$36,220 - $40,725

2018 Acura RLX Performance Review

Note: This performance review was created when the 2018 Acura RLX was new.


Performance: 6.7

Acura offers the choice between a gasoline-only and a hybrid powertrain for the 2018 RLX. Both feel refined and smooth, have excellent fuel economy ratings, and are powerful enough to move this large luxury sedan with ease. While the RLX has an adequate amount of agility, it isn't very sporty or engaging. It also doesn't offer as comfortable of a ride as some competitors.  

  • "This is an area where the RLX falls short, with a ride nowhere near as comfortable and refined as the competition. While the suspension absorbs bumps with some isolation, on smooth pavement the RLX feels too jumpy and agitated with short, quick pitches. That kind of jitter is annoying and fatiguing in any car, let alone a luxury car costing this much." -- Consumer Reports
  • As a pure sports sedan, we still give the nod to a BMW 5 Series, which has more steering feel and a more agile nature. Where the RLX shines is as a sophisticated sleeper with a quiet and comfortable ride, and a gasoline/electric powertrain that is among the most sophisticated in the business." -- Kelley Blue Book
  • "The RLX combines luxury and performance in a way that makes it an excellent everyday commuter." -- Edmunds (2017)

Acceleration and Power

The RLX comes with a 3.5-liter V6 engine with a 310-horsepower rating. New for 2018 is a 10-speed automatic transmission (replacing the previous six-speed gearbox). The powertrain in the RLX Sport Hybrid adds three electric motors to the V6 engine, which increases total system output to 377 horsepower. It features a seven-speed dual-clutch automatic transmission.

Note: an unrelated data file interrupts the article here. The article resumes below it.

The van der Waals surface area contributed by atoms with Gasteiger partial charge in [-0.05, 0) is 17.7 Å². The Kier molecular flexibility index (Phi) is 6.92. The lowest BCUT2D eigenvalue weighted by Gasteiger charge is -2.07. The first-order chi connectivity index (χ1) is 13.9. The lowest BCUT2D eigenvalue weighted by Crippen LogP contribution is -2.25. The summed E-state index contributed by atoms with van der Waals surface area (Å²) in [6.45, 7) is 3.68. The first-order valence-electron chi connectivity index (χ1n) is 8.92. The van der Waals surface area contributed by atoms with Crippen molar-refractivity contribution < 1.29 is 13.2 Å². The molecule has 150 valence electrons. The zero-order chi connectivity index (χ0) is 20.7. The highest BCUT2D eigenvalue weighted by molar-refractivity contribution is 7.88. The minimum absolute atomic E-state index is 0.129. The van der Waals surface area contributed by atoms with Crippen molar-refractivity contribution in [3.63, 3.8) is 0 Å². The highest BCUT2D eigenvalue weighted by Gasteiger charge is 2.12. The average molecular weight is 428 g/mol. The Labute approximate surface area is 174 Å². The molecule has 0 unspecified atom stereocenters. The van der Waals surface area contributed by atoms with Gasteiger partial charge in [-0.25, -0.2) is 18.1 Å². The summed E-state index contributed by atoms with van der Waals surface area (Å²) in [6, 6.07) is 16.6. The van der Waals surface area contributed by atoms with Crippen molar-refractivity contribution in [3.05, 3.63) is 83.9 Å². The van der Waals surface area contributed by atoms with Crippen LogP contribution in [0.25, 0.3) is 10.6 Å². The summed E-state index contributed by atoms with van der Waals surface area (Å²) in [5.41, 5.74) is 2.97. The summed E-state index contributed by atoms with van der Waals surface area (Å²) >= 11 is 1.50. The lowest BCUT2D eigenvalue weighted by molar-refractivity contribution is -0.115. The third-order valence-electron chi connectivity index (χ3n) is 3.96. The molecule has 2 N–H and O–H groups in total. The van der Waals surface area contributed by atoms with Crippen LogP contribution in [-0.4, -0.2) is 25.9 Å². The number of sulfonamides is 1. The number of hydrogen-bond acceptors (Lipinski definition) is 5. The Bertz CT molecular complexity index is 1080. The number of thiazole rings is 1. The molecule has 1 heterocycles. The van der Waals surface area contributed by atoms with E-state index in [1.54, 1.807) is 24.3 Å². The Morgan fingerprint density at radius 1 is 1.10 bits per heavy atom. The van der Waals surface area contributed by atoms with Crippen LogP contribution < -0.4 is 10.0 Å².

Both models feel polished and have enough power to easily attend to all of your daily driving needs, though a number of test drivers say the RLX doesn't feel sporty. It is economical, though. The gas-only RLX gets 20 mpg in the city and 29 mpg on the highway, which is one of the highest ratings in our luxury large car rankings. With the RLX Sport Hybrid, fuel economy increases to 28/29 mpg city/highway.

  • The standard … [powertrain] is perfectly acceptable and comfortable for a premium car, but not all that engaging to drive. Our preference is the all-wheel-drive RLX Sport Hybrid. … In addition to providing power, [the electric motors] can also apply negative torque vectoring through regenerative braking. All this happens behind the scenes, but the effect is smooth and can be engaging when pushed." -- Kelley Blue Book
  • "The new 10-speed automatic transmission is responsive and quick to pick the right gear when extra throttle is administered." -- Autotrader
  • "The 310-horsepower, 3.5-liter V6 is a strong, refined engine and even better when paired with three electric motors. … Both RLX models pull hard to redline and are always smooth, though acceleration times aren't any quicker than those of most competitors." -- Edmunds (2017)

Handling and Braking

The nonhybrid RLX is a front-wheel-drive sedan. It comes standard with Acura's Precision All-Wheel Steer (P-AWS, for short). On curvy roads, the P-AWS system turns the rear wheels slightly to increase stability. Test drivers are split over the effectiveness of this system, though most say the RLX has a respectable level of agility. The RLX Sport Hybrid doesn't come with the P-AWS system, but it does feature Acura's Super Handling All-Wheel Drive (SH-AWD) system.

  • "Slow response to steering input and little feedback from the wheel contributes to ungainly handling. The RLX lacks agility, even relative to other large sedans. A rear-wheel steering system … is meant to improve handling and maneuverability by angling the rear wheels slightly in the same direction as the fronts at higher speeds and in the opposite direction during low speed maneuvers. However, we noticed no particular benefit in either scenario." -- Consumer Reports
  • Over long stretches of paved roadway, the RLX cruises effortlessly, almost serenely, as it absorbs bumps and blemishes and delivers a first-class luxury-car ride. The trick up its sleeve, however, comes when the road begins to twist and wind. Where other luxury cars might wallow, with tires squealing at every turn, the RLX carves through S-shaped asphalt like a scalpel-wielding surgeon who's late for his tee-off time … But it's the RLX model's Precision All-Wheel Steer coupled with Acura's Agile Handling Assist, which uses active braking to help keep the RLX traveling on the intended path, that really gives this big sedan its moves." -- Autotrader
  • Though relatively nimble, the standard RLX doesn't have the taut dynamics of a BMW, Audi A6 or AMG variant of the Mercedes E-Class." -- Kelley Blue Book (2017)

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